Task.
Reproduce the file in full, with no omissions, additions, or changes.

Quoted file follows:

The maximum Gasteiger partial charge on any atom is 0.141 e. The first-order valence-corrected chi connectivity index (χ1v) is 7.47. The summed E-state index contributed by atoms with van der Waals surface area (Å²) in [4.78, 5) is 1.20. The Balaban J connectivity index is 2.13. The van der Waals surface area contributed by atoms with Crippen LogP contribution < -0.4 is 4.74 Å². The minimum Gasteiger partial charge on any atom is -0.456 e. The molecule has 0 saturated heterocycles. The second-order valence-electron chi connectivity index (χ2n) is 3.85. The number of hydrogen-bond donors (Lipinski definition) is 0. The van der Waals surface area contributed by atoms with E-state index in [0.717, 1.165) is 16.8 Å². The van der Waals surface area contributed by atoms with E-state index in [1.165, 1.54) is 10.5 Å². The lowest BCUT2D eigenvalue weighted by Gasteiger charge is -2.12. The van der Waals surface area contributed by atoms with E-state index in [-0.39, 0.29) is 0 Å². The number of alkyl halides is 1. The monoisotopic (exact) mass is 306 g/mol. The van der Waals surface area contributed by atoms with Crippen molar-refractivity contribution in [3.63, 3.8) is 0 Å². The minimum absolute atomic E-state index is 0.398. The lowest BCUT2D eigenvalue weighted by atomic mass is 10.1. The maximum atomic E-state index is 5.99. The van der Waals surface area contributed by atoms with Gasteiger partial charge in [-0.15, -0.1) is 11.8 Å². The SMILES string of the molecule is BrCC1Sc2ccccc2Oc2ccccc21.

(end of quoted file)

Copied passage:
The maximum Gasteiger partial charge on any atom is 0.141 e. The first-order valence-corrected chi connectivity index (χ1v) is 7.47. The summed E-state index contributed by atoms with van der Waals surface area (Å²) in [4.78, 5) is 1.20. The Balaban J connectivity index is 2.13. The van der Waals surface area contributed by atoms with Crippen LogP contribution < -0.4 is 4.74 Å². The minimum Gasteiger partial charge on any atom is -0.456 e. The molecule has 0 saturated heterocycles. The second-order valence-electron chi connectivity index (χ2n) is 3.85. The number of hydrogen-bond donors (Lipinski definition) is 0. The van der Waals surface area contributed by atoms with E-state index in [0.717, 1.165) is 16.8 Å². The van der Waals surface area contributed by atoms with E-state index in [1.165, 1.54) is 10.5 Å². The lowest BCUT2D eigenvalue weighted by Gasteiger charge is -2.12. The van der Waals surface area contributed by atoms with E-state index in [-0.39, 0.29) is 0 Å². The number of alkyl halides is 1. The monoisotopic (exact) mass is 306 g/mol. The van der Waals surface area contributed by atoms with Crippen molar-refractivity contribution in [3.63, 3.8) is 0 Å². The minimum absolute atomic E-state index is 0.398. The lowest BCUT2D eigenvalue weighted by atomic mass is 10.1. The maximum atomic E-state index is 5.99. The van der Waals surface area contributed by atoms with Gasteiger partial charge in [-0.15, -0.1) is 11.8 Å². The SMILES string of the molecule is BrCC1Sc2ccccc2Oc2ccccc21.